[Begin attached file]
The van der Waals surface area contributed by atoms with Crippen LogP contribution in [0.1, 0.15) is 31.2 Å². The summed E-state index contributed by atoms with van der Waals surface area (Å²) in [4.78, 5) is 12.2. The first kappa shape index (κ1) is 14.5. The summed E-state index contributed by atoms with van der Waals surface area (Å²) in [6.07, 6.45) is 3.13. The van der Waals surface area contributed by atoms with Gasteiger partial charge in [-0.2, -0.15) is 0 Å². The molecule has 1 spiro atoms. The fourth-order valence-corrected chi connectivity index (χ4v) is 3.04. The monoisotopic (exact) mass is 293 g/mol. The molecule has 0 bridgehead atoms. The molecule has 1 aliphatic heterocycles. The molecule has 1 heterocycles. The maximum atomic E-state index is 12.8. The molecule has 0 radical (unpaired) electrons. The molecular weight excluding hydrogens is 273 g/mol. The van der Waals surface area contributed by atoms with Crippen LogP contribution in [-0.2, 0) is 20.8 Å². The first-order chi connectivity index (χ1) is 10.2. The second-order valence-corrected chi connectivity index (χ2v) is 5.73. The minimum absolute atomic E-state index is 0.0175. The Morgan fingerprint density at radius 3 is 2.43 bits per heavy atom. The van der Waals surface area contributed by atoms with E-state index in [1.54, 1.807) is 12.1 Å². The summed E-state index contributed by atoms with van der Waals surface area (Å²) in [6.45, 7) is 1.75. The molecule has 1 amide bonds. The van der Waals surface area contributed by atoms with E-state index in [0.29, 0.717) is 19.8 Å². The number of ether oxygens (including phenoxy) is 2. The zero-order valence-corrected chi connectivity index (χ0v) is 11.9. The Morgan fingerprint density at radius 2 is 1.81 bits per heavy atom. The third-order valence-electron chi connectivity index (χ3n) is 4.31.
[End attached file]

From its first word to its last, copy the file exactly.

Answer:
The van der Waals surface area contributed by atoms with Crippen LogP contribution in [0.1, 0.15) is 31.2 Å². The summed E-state index contributed by atoms with van der Waals surface area (Å²) in [4.78, 5) is 12.2. The first kappa shape index (κ1) is 14.5. The summed E-state index contributed by atoms with van der Waals surface area (Å²) in [6.07, 6.45) is 3.13. The van der Waals surface area contributed by atoms with Gasteiger partial charge in [-0.2, -0.15) is 0 Å². The molecule has 1 spiro atoms. The fourth-order valence-corrected chi connectivity index (χ4v) is 3.04. The monoisotopic (exact) mass is 293 g/mol. The molecule has 0 bridgehead atoms. The molecule has 1 aliphatic heterocycles. The molecule has 1 heterocycles. The maximum atomic E-state index is 12.8. The molecule has 0 radical (unpaired) electrons. The molecular weight excluding hydrogens is 273 g/mol. The van der Waals surface area contributed by atoms with Crippen LogP contribution in [-0.2, 0) is 20.8 Å². The first-order chi connectivity index (χ1) is 10.2. The second-order valence-corrected chi connectivity index (χ2v) is 5.73. The minimum absolute atomic E-state index is 0.0175. The Morgan fingerprint density at radius 3 is 2.43 bits per heavy atom. The van der Waals surface area contributed by atoms with E-state index in [1.54, 1.807) is 12.1 Å². The summed E-state index contributed by atoms with van der Waals surface area (Å²) in [6.45, 7) is 1.75. The molecule has 1 amide bonds. The van der Waals surface area contributed by atoms with E-state index in [0.29, 0.717) is 19.8 Å². The number of ether oxygens (including phenoxy) is 2. The zero-order valence-corrected chi connectivity index (χ0v) is 11.9. The Morgan fingerprint density at radius 2 is 1.81 bits per heavy atom. The third-order valence-electron chi connectivity index (χ3n) is 4.31.